Phillis Wheatley (1753 - 1834)
It was unusual for an enslaved African woman to correspond with George III, King of England, or indeed to receive a letter from a future American president, George Washington. However, Phillis Wheatley was not an ordinary woman. In 1773, she published the first book in the English language by an African American woman.
Kidnapped by human traffickers in 1761 from The Gambia, and separated from her parents, language and culture, Phillis (re-named after the ship that imprisoned her) was only seven years old when she was bought by John Wheatley and given to his wife as a gift. Considering the plight of many of the Africans taken to America, Phillis could count herself fortunate that she ended up with a family that seemed rather liberal by comparison to many of their contemporaries. While it was standard policy to keep enslaved Africans illiterate, the Wheatley’s taught Phillis how to read and write. But even they could not have envisaged the prodigious response from their newly accumulated “asset”. By the age of 15 Phillis was fluent in Latin, Greek, English and had memorised the Bible.
Phillis studied poets like Alexander Pope, and by the time she was in her late teens, she had become a celebrated poet in her own right. As no American publishing house would deal with her, in the summer of 1773, Phillis came to London to have a volume of poetry published. The now-celebrated poetess was taken to the Tower of London by abolitionist Granville Sharp and welcomed by several dignitaries, including the Earl of Dartmouth, poet and activist Baron George Lyttleton, Sir Brook Watson (soon to be the Lord Mayor of London), philanthropist John Thorton, and Benjamin Franklin (another future American President).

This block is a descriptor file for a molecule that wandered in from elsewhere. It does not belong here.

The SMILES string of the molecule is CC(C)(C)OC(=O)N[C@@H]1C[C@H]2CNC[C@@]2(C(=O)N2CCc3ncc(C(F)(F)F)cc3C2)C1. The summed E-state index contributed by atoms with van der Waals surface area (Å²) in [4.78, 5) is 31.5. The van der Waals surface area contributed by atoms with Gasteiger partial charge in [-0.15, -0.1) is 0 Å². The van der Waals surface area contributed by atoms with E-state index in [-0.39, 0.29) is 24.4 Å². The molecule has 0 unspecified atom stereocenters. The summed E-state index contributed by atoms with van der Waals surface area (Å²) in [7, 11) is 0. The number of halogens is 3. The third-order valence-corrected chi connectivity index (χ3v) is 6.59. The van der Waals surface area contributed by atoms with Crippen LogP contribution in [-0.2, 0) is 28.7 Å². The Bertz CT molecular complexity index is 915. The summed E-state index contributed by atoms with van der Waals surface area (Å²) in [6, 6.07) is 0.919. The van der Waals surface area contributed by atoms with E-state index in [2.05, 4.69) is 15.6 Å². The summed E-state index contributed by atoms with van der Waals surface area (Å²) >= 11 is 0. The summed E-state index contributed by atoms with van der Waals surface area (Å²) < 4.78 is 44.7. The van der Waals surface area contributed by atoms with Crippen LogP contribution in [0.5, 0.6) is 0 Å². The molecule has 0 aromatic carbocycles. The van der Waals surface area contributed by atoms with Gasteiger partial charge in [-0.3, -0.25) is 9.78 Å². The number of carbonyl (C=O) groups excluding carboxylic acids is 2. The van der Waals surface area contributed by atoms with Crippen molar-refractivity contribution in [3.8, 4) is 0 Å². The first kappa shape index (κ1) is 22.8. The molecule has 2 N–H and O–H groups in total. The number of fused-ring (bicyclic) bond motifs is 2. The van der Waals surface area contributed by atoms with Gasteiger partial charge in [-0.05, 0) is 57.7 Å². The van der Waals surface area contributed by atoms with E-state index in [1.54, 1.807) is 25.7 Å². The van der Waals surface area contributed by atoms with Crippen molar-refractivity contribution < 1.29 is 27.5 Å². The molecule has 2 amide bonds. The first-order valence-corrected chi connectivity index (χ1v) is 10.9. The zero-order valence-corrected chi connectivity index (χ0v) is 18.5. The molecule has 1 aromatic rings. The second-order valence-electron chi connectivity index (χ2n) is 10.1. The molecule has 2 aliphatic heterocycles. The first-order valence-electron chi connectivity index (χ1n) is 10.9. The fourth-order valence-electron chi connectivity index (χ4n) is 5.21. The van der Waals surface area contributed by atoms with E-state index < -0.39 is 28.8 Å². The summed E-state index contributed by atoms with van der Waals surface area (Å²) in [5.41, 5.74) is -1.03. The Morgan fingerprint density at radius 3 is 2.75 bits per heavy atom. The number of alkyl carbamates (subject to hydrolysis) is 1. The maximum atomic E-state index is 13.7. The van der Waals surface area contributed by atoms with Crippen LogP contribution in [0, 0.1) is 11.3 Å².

Entitled Poems on Various Subjects, Religious and Moral, the work was published by Archibald Bell Booksellers who were based at 8 Aldgate Street, in the City of London. The site is now the present address of the Dorsett City Hotel.
On 16th July 2019, to coincide with the 246th anniversary of Phillis Wheatley’s time in Britain, a historic blue plaque was installed at the Dorsett City Hotel to commemorate the life and times of Phillis Wheatley.
At Dorsett, we are delighted and honoured to be part of this meaningful event, it’s great to support and give back to the London community, we hope many more young talents would be given an opportunity like Phillis to pursue something they like and grow. Winnie Chiu, J.P. President & Executive Director of Dorsett City Hotel This commemorative plaque will be a fitting tribute to an African woman who was enslaved from the age of seven, yet became one of America’s most renowned poets before the 19th century. It is both a privilege and an honour to be part of such an auspicious event. Professor Doirean Wilson, Chair of Nubian Jak Community Trust "It's an honour and privilege to be involved in commemorating such a remarkable woman like Phillis Wheatley, two and a half centuries after her visit to the UK. We would like to thank all the sponsors for their support and look forward to the plaque becoming both a heritage site as well as a tourist attraction in the nation’s capital." Dr Jak Beula, CEO of Nubian Jak Community Trust
"This plaque is well overdue. I hope that people will be inspired to find out about other African women resisters of the 1700s". Tony Warner, Director of Black History Walks
Read her poems here:
Location: Dorsett City Hotel, 9 Aldgate High Street, London, EC3N 1AH